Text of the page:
A substantial number of cities and counties across the United States practice trap, neuter, return, or TNR, as a method of animal control for feral cats. Estimates put the number of free-roaming cats in Wichita around 100,000. And while the city ordinances don’t exactly support TNR, a local group hopes that will soon change.
Sue Schamp likes cats.
She likes them so much, in fact, that she’s sitting in her car at 6 a.m. on a recent Saturday morning, parked in front of a mobile home trying to catch them with a "here, kitty, kitty, kitty..."
It’s already hot outside, but her window is open just enough for a string to hang out the side. The string connects to a stick that supports a peculiar trap that she hopes will catch a feral cat.
It's the first step in what Schamp says is the only proven method to control the population of free-roaming, or feral, cats: trap, neuter, return. It's an alternative to the common trap-and-kill method.
"Wichita has done trap and kill for over 100 years and you would think if it worked then we would have fewer cats," Schamp says. "Well, we don't. We have more cats.”
Schamp is the coordinator for a local non-profit called Friends of Felines Kansas. The group humanely traps feral cats, have them spayed or neutered at the Kansas Humane Society in Wichita, and return them to their colony--all in about 48 hours.
Trap and kill doesn’t work, she says, because once one cat is gone, others just move in and take its place, and continue breeding. According to Schamp, an estimated $250,000 in taxpayer money was spent in 2013 by Wichita Animal Services to trap, cage and ultimately euthanize feral cats.
“Which doesn’t do a thing to control the population," Schamp says. “Of course, you have to look at the money side of it, because that's what talks, and when you see that a quarter of a million dollars goes to killing cats, give me (a) quarter-million dollars and I’ll fix 5000 cats, and then we'll see.”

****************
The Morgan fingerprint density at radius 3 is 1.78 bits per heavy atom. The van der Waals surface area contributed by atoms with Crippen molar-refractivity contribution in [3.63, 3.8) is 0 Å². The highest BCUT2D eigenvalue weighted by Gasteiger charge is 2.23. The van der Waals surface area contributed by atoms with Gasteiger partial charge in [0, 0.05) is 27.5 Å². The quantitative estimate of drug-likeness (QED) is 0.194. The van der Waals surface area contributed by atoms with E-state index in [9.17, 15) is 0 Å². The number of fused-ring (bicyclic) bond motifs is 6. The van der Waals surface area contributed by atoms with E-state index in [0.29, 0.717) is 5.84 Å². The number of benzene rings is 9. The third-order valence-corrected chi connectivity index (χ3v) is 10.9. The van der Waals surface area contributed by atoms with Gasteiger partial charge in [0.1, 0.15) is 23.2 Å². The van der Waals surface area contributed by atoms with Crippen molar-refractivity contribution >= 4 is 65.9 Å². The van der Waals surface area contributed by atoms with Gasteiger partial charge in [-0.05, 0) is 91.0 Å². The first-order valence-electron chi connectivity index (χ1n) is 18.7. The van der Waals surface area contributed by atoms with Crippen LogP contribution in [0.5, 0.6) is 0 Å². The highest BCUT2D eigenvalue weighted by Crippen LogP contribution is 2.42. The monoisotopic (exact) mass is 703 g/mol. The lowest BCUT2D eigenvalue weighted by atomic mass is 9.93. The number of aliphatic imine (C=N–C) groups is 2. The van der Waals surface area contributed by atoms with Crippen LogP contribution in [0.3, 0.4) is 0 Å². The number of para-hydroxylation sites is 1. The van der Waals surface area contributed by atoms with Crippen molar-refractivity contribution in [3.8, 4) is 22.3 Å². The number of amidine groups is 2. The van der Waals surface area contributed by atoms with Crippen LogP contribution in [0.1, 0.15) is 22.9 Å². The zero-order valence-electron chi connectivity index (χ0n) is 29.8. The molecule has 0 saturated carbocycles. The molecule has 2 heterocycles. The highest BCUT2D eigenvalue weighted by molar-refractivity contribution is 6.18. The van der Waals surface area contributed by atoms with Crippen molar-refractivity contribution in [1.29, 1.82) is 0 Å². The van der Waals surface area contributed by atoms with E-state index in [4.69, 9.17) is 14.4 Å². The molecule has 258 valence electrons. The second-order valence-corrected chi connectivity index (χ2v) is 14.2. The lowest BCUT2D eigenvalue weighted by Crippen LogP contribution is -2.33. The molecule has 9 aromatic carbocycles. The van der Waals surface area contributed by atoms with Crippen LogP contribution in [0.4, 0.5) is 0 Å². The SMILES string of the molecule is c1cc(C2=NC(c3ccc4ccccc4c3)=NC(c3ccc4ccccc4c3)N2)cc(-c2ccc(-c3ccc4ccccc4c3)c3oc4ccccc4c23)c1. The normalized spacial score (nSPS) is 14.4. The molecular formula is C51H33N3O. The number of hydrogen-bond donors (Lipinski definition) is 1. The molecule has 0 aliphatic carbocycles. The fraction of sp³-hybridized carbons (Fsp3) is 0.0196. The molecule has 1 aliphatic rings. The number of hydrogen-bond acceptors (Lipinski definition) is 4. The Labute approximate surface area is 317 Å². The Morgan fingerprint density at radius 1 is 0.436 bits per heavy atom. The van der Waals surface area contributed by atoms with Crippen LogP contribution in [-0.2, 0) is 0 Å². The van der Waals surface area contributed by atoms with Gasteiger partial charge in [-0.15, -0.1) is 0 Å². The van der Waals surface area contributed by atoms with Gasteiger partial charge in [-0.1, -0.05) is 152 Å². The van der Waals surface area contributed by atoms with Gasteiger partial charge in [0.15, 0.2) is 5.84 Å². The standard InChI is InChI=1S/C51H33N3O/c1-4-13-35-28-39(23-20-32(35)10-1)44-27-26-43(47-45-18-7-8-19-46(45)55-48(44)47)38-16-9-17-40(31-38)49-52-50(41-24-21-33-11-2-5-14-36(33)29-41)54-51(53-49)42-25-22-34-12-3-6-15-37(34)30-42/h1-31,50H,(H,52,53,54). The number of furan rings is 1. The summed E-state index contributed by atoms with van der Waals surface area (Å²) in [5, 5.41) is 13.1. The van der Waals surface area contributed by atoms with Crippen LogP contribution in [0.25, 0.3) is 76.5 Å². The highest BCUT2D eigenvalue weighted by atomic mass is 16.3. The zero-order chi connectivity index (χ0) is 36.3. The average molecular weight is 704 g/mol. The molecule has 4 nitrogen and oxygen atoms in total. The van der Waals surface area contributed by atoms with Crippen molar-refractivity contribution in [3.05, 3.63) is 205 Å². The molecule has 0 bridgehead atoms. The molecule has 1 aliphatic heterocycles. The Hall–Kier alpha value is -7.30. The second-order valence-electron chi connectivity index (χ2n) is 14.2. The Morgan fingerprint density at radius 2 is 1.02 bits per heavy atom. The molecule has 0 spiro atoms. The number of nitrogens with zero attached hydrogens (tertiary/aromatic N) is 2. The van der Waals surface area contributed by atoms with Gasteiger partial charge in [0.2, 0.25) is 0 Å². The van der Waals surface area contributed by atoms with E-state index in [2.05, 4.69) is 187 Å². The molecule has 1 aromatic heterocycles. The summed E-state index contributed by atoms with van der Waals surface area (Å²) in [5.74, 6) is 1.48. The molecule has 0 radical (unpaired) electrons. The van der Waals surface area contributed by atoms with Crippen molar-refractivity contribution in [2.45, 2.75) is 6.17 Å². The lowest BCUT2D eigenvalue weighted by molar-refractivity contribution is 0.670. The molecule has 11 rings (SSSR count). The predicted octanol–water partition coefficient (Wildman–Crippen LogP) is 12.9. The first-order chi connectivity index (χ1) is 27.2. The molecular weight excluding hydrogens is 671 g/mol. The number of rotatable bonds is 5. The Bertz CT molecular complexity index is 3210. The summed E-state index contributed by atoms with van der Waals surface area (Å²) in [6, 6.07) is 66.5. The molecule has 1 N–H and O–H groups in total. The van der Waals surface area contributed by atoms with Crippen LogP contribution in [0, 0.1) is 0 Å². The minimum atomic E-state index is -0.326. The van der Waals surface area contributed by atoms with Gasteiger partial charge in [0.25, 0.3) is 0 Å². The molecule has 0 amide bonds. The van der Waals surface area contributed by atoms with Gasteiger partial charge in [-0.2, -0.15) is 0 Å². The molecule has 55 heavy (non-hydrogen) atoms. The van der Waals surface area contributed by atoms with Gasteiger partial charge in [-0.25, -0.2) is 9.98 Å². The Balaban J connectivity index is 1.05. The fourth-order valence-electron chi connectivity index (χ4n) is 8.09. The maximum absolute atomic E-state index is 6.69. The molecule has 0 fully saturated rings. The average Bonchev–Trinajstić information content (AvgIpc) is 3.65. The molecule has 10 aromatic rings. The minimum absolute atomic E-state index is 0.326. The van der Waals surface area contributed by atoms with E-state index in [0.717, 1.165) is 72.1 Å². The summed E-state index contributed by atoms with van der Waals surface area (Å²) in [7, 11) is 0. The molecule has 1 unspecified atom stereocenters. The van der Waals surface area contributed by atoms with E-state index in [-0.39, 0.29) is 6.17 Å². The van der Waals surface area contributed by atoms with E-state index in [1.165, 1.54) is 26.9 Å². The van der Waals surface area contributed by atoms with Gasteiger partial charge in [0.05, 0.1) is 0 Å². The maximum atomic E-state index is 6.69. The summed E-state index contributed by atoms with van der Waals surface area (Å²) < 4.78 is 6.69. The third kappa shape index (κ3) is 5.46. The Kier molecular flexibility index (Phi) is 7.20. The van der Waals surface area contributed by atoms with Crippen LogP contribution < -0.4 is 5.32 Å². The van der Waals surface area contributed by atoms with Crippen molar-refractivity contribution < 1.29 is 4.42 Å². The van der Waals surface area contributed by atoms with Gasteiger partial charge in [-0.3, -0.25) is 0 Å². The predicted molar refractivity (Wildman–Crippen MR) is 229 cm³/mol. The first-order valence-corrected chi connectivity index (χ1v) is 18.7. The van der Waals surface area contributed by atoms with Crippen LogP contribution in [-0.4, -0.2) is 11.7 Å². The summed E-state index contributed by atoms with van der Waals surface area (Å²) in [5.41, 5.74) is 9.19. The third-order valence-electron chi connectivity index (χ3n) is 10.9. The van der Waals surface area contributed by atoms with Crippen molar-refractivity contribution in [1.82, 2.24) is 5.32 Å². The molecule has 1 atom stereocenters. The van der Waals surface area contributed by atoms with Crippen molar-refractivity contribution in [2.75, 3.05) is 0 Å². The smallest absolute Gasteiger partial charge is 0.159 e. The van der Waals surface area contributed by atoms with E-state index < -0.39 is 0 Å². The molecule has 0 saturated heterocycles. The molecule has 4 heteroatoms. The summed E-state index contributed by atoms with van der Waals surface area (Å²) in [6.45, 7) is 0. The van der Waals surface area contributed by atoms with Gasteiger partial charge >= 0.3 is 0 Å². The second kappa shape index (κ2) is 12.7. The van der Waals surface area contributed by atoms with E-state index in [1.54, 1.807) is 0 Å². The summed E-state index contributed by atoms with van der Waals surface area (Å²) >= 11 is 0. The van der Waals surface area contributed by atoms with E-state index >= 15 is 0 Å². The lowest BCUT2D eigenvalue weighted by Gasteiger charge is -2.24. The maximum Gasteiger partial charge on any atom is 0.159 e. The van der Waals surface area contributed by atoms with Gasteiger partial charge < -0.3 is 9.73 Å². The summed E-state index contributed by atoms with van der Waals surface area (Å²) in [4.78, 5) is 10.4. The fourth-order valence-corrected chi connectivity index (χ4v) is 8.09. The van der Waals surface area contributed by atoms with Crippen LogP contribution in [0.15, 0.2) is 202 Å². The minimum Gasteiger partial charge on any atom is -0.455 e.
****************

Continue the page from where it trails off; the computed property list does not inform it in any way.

Schamp’s wooden cat trap is lightweight and covered with netting. There’s a cat-sized door on the front and a bowl of food toward the back. A small gray kitten wanders toward the bowl and starts eating.
She throws a sheet over the trap to keep the kitten calm and places a metal trap door-to-door with the covered drop trap. To the kitten inside, it's supposed to look like an exit tunnel. After a minute or two, the kitten makes its way into the new trap.
The mobile home park where Schamp is trapping is part of a targeted geographical location. Using a $5000 grant from the American Society for the Prevention of Cruelty to Animals, Friends of Felines Kansas is working to trap, neuter and return, or TNR, as many cats as possible in this area. The humane society charges $47 for each procedure done on a feral cat. Each cat is also given a rabies shot.
To this point, Schamp estimates the group has already trapped 128 cats in the area.
Schamp has been in contact with residents here who feed the cats outside of their homes. She calls them caregivers. A woman named Pat is the caregiver for the kitten that we trapped, along with about 19 more. Pat says she heard about Friends of Felines last year, and since then they have trapped, neutered and returned 16 of the cats she cares for.
“What they do is a wonderful thing, and it does help the community," Pat says. "It helps our free-roaming cats to have a better life.”